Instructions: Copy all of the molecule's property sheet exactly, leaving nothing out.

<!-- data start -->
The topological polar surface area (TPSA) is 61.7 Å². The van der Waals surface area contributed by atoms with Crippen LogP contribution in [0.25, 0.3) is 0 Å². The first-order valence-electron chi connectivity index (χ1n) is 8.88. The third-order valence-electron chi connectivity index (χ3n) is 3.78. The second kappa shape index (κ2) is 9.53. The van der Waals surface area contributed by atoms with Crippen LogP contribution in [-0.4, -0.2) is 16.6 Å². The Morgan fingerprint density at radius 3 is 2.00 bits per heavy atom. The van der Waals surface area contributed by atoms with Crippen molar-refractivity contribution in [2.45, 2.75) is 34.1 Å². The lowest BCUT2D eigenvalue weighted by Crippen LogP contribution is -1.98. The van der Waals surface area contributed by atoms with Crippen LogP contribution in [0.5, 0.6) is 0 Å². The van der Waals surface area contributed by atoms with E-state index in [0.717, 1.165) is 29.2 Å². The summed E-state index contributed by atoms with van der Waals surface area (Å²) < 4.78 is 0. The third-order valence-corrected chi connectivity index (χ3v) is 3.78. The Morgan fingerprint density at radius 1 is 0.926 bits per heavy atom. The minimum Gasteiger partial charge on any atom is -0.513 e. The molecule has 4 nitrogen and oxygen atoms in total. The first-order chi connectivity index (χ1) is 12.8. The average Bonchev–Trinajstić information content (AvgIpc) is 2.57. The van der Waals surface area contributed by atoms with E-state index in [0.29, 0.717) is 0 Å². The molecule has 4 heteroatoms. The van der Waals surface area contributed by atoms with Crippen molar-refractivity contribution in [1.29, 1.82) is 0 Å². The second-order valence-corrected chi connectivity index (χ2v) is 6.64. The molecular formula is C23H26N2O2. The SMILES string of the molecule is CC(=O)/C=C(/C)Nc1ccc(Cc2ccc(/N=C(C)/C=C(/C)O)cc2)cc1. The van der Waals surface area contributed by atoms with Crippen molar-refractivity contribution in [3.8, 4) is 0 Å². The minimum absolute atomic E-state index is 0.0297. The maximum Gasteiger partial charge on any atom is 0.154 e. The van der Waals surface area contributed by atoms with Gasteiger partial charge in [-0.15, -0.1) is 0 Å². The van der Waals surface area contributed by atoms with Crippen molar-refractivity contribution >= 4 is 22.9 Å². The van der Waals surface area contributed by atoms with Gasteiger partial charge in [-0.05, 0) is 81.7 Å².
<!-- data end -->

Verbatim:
The topological polar surface area (TPSA) is 61.7 Å². The van der Waals surface area contributed by atoms with Crippen LogP contribution in [0.25, 0.3) is 0 Å². The first-order valence-electron chi connectivity index (χ1n) is 8.88. The third-order valence-electron chi connectivity index (χ3n) is 3.78. The second kappa shape index (κ2) is 9.53. The van der Waals surface area contributed by atoms with Crippen LogP contribution in [-0.4, -0.2) is 16.6 Å². The Morgan fingerprint density at radius 3 is 2.00 bits per heavy atom. The van der Waals surface area contributed by atoms with Crippen molar-refractivity contribution in [2.45, 2.75) is 34.1 Å². The lowest BCUT2D eigenvalue weighted by Crippen LogP contribution is -1.98. The van der Waals surface area contributed by atoms with Crippen LogP contribution in [0.5, 0.6) is 0 Å². The van der Waals surface area contributed by atoms with E-state index in [0.717, 1.165) is 29.2 Å². The summed E-state index contributed by atoms with van der Waals surface area (Å²) < 4.78 is 0. The third-order valence-corrected chi connectivity index (χ3v) is 3.78. The Morgan fingerprint density at radius 1 is 0.926 bits per heavy atom. The minimum Gasteiger partial charge on any atom is -0.513 e. The molecule has 4 nitrogen and oxygen atoms in total. The first-order chi connectivity index (χ1) is 12.8. The average Bonchev–Trinajstić information content (AvgIpc) is 2.57. The van der Waals surface area contributed by atoms with E-state index in [0.29, 0.717) is 0 Å². The molecule has 4 heteroatoms. The van der Waals surface area contributed by atoms with Crippen molar-refractivity contribution in [1.29, 1.82) is 0 Å². The second-order valence-corrected chi connectivity index (χ2v) is 6.64. The molecular formula is C23H26N2O2. The SMILES string of the molecule is CC(=O)/C=C(/C)Nc1ccc(Cc2ccc(/N=C(C)/C=C(/C)O)cc2)cc1. The van der Waals surface area contributed by atoms with Crippen molar-refractivity contribution in [3.8, 4) is 0 Å². The minimum absolute atomic E-state index is 0.0297. The maximum Gasteiger partial charge on any atom is 0.154 e. The van der Waals surface area contributed by atoms with Gasteiger partial charge in [-0.15, -0.1) is 0 Å². The van der Waals surface area contributed by atoms with Crippen molar-refractivity contribution >= 4 is 22.9 Å². The van der Waals surface area contributed by atoms with Gasteiger partial charge in [-0.05, 0) is 81.7 Å².